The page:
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PEOPLE v.

KULAIS Summary: True, as a general rule, courts should not take judicial notice of the evidence presented in other proceedings, even if these have been tried or are pending in the same court, or have been heard and are actually pending before the same judge. This is especially true in criminal cases, where the accused has the constitutional right to confront and cross-examine the witnesses against him. The appellant's bare denial is a weak defense that becomes even weaker in the face of the prosecution witnesses' positive identification of him. Jurisprudence gives greater weight to the positive narration of prosecution witnesses than to the negative testimonies of the defense. Between positive and categorical testimony which has a ring of truth to it on the one hand, and a bare denial on the other, the former generally prevails. DIGEST Facts: ! On August 22, 1990, five Informations for kidnapping for ransom and three informations for kidnapping were filed before the RTC of Zamboanga City against Carlos Falcasantos et al. ! The informations for kidnapping for ransom, which set forth identical allegations save for the names of the victims. The three informations for kidnapping, also under Article 267 of the Revised Penal Code, likewise alleged identical facts and circumstances, except the names of the victims. Of the twelve accused, only nine were apprehended. ! The trial court found Appellant Kulais guilty of five counts of kidnapping for ransom and one count of kidnapping a woman and public officer, for which offenses it imposed upon him six terms of life imprisonment. It also found him guilty of two counts of slight illegal detention for the kidnapping of Monico Saavedra and Calixto Francisco. ! On May 7, 1991, Jailon Kulais, Jumatiya Amlani de Falcasantos, Norma Sahiddan de Kulais and Jaliha Hussin filed their Joint Notice of Appeal. In a letter dated February 6, 1997, the same appellants, except Jailon Kulais, withdrew their appeal because of their application for amnesty. In a Resolution dated March 19, 1997, it granted the motion. Hence, only the appeal of Kulais remains for the consideration of this Court. Issue: Whether or not the trial court is faulted with the following errors: a. In taking judicial notice of a material testimony given in another case by Lt. Melquiades Feliciano b. On the assumption that Lt. Felicianos testimony could be validly taken judicial notice of Held: Wherefore, the conviction of appellant Kulais as principal in five counts of kidnapping for ransom and in three counts of kidnapping is affirmed, but the penalty imposed is modified. As a general rule, courts should not take judicial notice of the evidence presented in other proceedings, even if these have been tried or are pending in the same court, or have been heard and are actually pending before the same judge. This is especially true in criminal cases, where the accused has the constitutional right to confront and cross-examine the witnesses against him. Having said that, we note, however, that even if the court a quo did take judicial notice of the testimony of Lieutenant Feliciano, it did not use such testimony in deciding the cases against the appellant. Hence, appellant Kulais was not denied due process. His conviction was based mainly on the positive identification made by some of the kidnap victims. The elements of kidnapping for ransom, as embodied in Article 267 of the Revised Penal Code, having been sufficiently proven, and the appellant, a private individual, having been clearly identified by the kidnap victims, this Court thus affirms the trial courts finding of appellants guilt on five counts of kidnapping for ransom. Also, the appellant's bare denial is a weak defense that becomes even weaker in the face of the prosecution witnesses' positive identification of him. Jurisprudence gives greater weight to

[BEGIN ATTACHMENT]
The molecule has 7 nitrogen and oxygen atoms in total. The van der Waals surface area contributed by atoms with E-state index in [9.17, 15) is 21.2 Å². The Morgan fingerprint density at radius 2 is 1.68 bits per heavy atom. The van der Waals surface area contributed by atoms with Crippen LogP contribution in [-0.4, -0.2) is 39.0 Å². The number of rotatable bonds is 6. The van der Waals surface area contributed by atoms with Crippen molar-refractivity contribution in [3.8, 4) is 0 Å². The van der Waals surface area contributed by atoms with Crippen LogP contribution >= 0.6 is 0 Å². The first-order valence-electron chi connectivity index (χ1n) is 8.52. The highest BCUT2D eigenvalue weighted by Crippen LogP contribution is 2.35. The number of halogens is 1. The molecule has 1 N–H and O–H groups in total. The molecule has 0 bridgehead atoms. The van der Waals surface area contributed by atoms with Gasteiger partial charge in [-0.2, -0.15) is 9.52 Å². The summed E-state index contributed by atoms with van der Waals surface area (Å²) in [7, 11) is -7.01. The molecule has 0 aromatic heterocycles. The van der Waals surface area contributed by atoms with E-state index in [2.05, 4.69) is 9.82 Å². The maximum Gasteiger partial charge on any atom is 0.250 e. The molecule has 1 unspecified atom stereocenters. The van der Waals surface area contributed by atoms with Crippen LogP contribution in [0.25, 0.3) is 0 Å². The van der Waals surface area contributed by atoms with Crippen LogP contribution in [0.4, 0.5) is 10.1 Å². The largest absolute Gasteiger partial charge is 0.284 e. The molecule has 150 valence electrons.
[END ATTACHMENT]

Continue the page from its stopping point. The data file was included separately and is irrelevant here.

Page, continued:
the positive narration of prosecution witnesses than to the negative testimonies of the defense. Between positive and categorical testimony which has a ring of truth to it on the one hand, and a bare denial on the other, the former generally prevails. Jessica Calunod, Armando Bacarro and Edilberto Perez testified in a clear, straightforward and frank manner; and their testimonies were compatible on material points. Moreover, no ill motive was attributed to the kidnap victims and none was found by this Court. Thus, this court agrees with the trial court's observation that the appellant did not meet the charges against him head on. His testimony dwelt on what happened to him on the day he was arrested and on subsequent days thereafter. Appellant did not explain where he was during the questioned dates (December 12, 1988 to February 3, 1989); neither did he rebut Calunod, Bacarro and Perez, when they identified him as one of their kidnappers.

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